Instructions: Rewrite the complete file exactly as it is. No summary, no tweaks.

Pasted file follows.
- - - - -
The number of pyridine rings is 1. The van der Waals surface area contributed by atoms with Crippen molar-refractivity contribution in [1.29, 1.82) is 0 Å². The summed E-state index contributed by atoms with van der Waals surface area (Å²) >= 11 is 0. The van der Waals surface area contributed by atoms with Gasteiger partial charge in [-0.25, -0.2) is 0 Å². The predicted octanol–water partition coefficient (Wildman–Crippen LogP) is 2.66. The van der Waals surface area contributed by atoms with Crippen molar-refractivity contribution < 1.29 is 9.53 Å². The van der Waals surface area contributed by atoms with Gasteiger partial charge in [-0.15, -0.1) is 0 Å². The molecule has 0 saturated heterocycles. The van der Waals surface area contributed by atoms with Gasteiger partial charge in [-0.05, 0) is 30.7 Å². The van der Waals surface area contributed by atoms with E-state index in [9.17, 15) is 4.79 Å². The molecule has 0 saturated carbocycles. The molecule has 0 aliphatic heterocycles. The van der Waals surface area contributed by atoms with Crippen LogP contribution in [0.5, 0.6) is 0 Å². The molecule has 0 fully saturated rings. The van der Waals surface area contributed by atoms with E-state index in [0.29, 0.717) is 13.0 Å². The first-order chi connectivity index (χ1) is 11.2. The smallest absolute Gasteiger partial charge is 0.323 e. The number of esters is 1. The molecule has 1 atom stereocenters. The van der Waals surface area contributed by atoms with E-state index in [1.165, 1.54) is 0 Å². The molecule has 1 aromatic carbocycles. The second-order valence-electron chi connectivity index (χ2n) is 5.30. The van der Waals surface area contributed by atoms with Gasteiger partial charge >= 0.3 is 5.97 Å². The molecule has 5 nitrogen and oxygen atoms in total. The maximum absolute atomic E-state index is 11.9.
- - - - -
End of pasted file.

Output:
The number of pyridine rings is 1. The van der Waals surface area contributed by atoms with Crippen molar-refractivity contribution in [1.29, 1.82) is 0 Å². The summed E-state index contributed by atoms with van der Waals surface area (Å²) >= 11 is 0. The van der Waals surface area contributed by atoms with Gasteiger partial charge in [-0.25, -0.2) is 0 Å². The predicted octanol–water partition coefficient (Wildman–Crippen LogP) is 2.66. The van der Waals surface area contributed by atoms with Crippen molar-refractivity contribution < 1.29 is 9.53 Å². The van der Waals surface area contributed by atoms with Gasteiger partial charge in [-0.15, -0.1) is 0 Å². The molecule has 0 saturated heterocycles. The van der Waals surface area contributed by atoms with Gasteiger partial charge in [-0.05, 0) is 30.7 Å². The van der Waals surface area contributed by atoms with E-state index in [9.17, 15) is 4.79 Å². The molecule has 0 saturated carbocycles. The molecule has 0 aliphatic heterocycles. The van der Waals surface area contributed by atoms with Crippen LogP contribution in [0.5, 0.6) is 0 Å². The molecule has 0 fully saturated rings. The van der Waals surface area contributed by atoms with E-state index in [0.29, 0.717) is 13.0 Å². The first-order chi connectivity index (χ1) is 11.2. The smallest absolute Gasteiger partial charge is 0.323 e. The number of esters is 1. The molecule has 1 atom stereocenters. The van der Waals surface area contributed by atoms with E-state index in [1.165, 1.54) is 0 Å². The molecule has 1 aromatic carbocycles. The second-order valence-electron chi connectivity index (χ2n) is 5.30. The van der Waals surface area contributed by atoms with Gasteiger partial charge >= 0.3 is 5.97 Å². The molecule has 5 nitrogen and oxygen atoms in total. The maximum absolute atomic E-state index is 11.9.